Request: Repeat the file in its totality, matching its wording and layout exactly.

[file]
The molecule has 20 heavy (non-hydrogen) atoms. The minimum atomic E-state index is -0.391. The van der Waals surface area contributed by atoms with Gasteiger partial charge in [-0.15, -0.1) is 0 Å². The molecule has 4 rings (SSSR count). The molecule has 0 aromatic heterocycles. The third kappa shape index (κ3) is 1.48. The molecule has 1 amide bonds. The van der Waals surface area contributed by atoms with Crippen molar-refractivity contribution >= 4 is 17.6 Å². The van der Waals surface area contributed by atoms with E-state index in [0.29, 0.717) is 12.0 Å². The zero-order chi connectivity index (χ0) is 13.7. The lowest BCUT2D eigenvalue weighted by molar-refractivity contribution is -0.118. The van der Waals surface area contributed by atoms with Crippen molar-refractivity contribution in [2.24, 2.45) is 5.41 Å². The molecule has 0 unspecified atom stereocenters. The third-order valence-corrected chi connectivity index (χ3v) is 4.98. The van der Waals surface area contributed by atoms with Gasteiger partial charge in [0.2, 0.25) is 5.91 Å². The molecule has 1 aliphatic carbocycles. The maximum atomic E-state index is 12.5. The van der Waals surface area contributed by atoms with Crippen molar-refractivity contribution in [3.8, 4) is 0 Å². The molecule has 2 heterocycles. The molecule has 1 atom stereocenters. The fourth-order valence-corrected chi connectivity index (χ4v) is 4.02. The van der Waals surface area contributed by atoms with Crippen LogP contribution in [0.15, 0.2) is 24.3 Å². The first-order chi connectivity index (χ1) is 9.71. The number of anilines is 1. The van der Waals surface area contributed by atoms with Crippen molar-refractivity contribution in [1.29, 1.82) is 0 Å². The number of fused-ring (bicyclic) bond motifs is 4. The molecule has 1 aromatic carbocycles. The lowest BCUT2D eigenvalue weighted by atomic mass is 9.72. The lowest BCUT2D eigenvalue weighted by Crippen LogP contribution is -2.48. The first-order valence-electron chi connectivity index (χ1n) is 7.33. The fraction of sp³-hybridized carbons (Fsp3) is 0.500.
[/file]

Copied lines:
The molecule has 20 heavy (non-hydrogen) atoms. The minimum atomic E-state index is -0.391. The van der Waals surface area contributed by atoms with Gasteiger partial charge in [-0.15, -0.1) is 0 Å². The molecule has 4 rings (SSSR count). The molecule has 0 aromatic heterocycles. The third kappa shape index (κ3) is 1.48. The molecule has 1 amide bonds. The van der Waals surface area contributed by atoms with Crippen molar-refractivity contribution >= 4 is 17.6 Å². The van der Waals surface area contributed by atoms with E-state index in [0.29, 0.717) is 12.0 Å². The zero-order chi connectivity index (χ0) is 13.7. The lowest BCUT2D eigenvalue weighted by molar-refractivity contribution is -0.118. The van der Waals surface area contributed by atoms with Crippen molar-refractivity contribution in [2.24, 2.45) is 5.41 Å². The molecule has 0 unspecified atom stereocenters. The third-order valence-corrected chi connectivity index (χ3v) is 4.98. The van der Waals surface area contributed by atoms with Gasteiger partial charge in [0.2, 0.25) is 5.91 Å². The molecule has 1 aliphatic carbocycles. The maximum atomic E-state index is 12.5. The van der Waals surface area contributed by atoms with Crippen molar-refractivity contribution in [3.8, 4) is 0 Å². The molecule has 2 heterocycles. The molecule has 1 atom stereocenters. The fourth-order valence-corrected chi connectivity index (χ4v) is 4.02. The van der Waals surface area contributed by atoms with Crippen LogP contribution in [0.15, 0.2) is 24.3 Å². The first-order chi connectivity index (χ1) is 9.71. The number of anilines is 1. The van der Waals surface area contributed by atoms with Crippen molar-refractivity contribution in [1.29, 1.82) is 0 Å². The number of fused-ring (bicyclic) bond motifs is 4. The molecule has 1 aromatic carbocycles. The lowest BCUT2D eigenvalue weighted by atomic mass is 9.72. The lowest BCUT2D eigenvalue weighted by Crippen LogP contribution is -2.48. The first-order valence-electron chi connectivity index (χ1n) is 7.33. The fraction of sp³-hybridized carbons (Fsp3) is 0.500.